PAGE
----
The contrast between the sun-scorched Arabian peninsula — all grays, tans, and black — and lush central Uganda is stark. “It’s like another planet,” Steve murmured, looking out on our descent toward the riotous shades of green, fertile red earth, and red rooftops. One of the rainy seasons here in “the pearl of Africa” is March to June, and during that period, temperatures are mild. Although Entebbe is almost on the equator, its elevation is around 4000 feet. When we arrived Sunday afternoon it was in the mid-70s and the sun was shining through scattered clouds. So many birds were singing they made me think of noisy party-goers.
Steve and I rarely return to countries we’ve already visited. We’re curious about so many places we haven’t yet gotten to (India! Turkey! Mongolia!), it feels like there isn’t time to go back anywhere. Yet we’ve come back to Uganda because our mission here isn’t tourism but microfinance. When we were here four years ago, we visited a village in the southwestern part of the country to learn about a Ugandan project seeking to partner with Women’s Empowerment (WE), the San Diego organization started by friends of ours more than 13 years ago. We returned from that trip impressed with the Ugandan operation, a partnership resulted, and since then Steve and I have served as liaisons between the folks in San Diego and those in Uganda. WE has raised more than $100,000 for the Uganda organization, which lends that money to groups of women between the ages of 50 and 100 who are raising their orphaned grandchildren. Individual grannies in the groups borrow small amounts of money (typically $15 to $80) for four-month periods and use it to buy rabbits or pigs or other animals, craft materials, or items they can resell at a profit. Two representatives from San Diego visited two years ago to assess the microloan program up close, and now we’re here to follow up.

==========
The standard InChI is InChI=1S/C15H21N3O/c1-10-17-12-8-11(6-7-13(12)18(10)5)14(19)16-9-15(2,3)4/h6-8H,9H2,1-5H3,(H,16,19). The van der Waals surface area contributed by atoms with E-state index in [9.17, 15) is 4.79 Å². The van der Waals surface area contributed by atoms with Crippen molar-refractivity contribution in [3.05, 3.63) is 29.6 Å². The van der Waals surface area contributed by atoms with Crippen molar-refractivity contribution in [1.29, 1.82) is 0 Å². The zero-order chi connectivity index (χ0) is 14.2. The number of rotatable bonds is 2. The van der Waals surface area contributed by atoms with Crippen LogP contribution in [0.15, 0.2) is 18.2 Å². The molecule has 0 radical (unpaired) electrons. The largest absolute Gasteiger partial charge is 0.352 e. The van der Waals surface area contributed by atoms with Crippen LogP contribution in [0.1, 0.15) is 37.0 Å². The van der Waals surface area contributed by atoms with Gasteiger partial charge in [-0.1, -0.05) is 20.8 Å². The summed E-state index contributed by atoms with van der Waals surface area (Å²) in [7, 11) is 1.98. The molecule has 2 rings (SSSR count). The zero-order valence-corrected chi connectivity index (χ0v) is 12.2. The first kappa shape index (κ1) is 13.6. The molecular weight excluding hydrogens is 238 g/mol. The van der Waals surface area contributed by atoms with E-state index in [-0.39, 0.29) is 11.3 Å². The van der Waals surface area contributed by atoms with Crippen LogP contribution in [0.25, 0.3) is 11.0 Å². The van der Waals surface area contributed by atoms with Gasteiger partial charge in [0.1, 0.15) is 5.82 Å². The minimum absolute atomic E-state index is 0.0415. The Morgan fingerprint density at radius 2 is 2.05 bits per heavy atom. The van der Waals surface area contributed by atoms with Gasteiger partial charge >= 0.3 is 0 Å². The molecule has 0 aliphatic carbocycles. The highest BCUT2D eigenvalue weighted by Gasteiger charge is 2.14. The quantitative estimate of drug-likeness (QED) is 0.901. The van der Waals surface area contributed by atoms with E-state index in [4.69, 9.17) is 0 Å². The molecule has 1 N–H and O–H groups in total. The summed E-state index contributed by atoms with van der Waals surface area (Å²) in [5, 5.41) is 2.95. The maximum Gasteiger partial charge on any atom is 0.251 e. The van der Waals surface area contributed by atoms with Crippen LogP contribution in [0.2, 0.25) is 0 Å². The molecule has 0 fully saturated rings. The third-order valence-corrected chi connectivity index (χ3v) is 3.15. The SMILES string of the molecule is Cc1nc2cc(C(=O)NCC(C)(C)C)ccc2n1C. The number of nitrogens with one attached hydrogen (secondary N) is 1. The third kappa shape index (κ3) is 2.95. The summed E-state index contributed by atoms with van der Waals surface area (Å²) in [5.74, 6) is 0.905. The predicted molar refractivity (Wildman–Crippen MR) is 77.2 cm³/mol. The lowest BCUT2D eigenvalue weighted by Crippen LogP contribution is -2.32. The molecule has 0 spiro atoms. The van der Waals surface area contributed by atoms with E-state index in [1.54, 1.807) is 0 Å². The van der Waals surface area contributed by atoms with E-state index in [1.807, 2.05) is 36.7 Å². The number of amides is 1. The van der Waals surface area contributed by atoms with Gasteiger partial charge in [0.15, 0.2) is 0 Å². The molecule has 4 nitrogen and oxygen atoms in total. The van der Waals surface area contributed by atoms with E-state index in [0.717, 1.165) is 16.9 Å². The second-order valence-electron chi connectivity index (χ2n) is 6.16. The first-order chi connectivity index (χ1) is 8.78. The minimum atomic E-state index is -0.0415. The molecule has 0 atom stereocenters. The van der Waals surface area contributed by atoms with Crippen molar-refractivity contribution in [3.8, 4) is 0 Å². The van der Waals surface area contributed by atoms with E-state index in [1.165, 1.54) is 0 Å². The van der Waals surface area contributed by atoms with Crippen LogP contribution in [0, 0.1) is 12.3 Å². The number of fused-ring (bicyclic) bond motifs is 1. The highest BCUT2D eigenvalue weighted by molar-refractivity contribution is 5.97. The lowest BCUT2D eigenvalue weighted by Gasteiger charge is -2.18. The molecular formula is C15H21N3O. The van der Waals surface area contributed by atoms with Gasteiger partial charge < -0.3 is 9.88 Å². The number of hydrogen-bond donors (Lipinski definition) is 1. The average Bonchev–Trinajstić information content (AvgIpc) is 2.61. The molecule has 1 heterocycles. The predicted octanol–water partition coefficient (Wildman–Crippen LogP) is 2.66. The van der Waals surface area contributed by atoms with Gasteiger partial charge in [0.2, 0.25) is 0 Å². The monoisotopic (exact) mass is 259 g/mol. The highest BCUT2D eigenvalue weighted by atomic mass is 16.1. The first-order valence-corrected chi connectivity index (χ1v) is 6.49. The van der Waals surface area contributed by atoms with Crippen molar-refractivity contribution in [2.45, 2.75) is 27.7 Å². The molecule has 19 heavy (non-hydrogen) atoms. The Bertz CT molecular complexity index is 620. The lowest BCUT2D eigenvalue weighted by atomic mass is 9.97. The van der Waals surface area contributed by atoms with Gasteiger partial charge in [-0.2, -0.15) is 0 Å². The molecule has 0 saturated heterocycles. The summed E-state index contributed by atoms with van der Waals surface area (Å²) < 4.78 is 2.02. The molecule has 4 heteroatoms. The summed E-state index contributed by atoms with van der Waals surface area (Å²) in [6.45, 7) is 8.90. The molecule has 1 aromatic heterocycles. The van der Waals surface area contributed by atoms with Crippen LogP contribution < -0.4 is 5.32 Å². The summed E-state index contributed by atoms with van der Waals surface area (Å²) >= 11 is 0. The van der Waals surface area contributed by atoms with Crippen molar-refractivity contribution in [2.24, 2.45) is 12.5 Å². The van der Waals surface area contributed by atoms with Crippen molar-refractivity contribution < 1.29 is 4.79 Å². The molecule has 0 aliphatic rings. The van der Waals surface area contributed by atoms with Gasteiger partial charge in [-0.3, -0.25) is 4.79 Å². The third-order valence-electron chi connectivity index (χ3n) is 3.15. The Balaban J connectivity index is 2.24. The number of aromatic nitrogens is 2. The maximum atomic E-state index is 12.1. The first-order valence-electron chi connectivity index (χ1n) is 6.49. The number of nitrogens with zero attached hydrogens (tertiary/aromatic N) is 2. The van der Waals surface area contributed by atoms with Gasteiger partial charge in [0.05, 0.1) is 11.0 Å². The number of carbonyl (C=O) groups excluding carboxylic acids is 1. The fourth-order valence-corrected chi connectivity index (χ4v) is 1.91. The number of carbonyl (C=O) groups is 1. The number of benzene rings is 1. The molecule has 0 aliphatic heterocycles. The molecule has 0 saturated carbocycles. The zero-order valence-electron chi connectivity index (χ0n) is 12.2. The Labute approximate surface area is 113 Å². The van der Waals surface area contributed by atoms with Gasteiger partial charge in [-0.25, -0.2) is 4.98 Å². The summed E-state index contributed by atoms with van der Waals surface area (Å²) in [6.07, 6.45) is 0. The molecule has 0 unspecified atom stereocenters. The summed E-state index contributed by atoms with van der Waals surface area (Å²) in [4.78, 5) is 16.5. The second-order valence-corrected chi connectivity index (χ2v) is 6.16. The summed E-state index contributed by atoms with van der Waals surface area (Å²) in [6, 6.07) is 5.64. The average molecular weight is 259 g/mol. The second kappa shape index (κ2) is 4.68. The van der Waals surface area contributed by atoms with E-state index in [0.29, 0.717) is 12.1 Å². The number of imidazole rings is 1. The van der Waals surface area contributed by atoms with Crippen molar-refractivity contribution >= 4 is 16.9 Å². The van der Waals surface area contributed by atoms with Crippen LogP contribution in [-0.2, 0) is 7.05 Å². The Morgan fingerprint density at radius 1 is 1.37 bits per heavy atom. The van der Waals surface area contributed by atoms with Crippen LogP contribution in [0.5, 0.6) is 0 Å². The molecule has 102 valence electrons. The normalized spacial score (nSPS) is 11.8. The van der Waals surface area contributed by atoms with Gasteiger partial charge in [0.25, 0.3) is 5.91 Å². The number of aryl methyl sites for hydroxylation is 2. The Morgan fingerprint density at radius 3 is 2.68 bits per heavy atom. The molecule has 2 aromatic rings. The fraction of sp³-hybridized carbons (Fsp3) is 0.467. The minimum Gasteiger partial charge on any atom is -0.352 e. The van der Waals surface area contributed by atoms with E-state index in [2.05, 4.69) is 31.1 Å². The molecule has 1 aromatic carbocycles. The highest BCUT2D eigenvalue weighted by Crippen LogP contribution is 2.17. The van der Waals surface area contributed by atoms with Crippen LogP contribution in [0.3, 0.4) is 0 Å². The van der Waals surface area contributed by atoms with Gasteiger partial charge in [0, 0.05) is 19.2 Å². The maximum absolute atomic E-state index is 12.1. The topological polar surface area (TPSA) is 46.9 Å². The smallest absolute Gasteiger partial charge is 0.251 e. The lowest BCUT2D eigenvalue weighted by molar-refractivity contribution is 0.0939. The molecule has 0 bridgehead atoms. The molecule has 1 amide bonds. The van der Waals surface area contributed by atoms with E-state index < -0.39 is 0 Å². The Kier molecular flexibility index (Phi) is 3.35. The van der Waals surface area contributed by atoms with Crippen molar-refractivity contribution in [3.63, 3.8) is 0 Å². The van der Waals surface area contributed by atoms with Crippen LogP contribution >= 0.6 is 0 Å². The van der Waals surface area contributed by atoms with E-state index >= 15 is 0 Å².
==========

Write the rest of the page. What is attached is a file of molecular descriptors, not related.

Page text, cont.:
Because May 1 is a holiday in Uganda (as in many countries), we had Monday free. This suited us fine because we also wanted to visit the chimpanzee sanctuary on Ngambe Island, located in Lake Victoria, which adjoins Entebbe. I was vaguely aware of the sanctuary four years ago, but there was no time to squeeze in a visit. Since then, however, both Steve and I have read The Bonobo Handshake, a book about primate research set in part on the island. That amped up my desire to see the Ugandan refuge. Months ago, I contacted the sanctuary and made a reservation for us to hire a speedboat that would take us out for a day trip.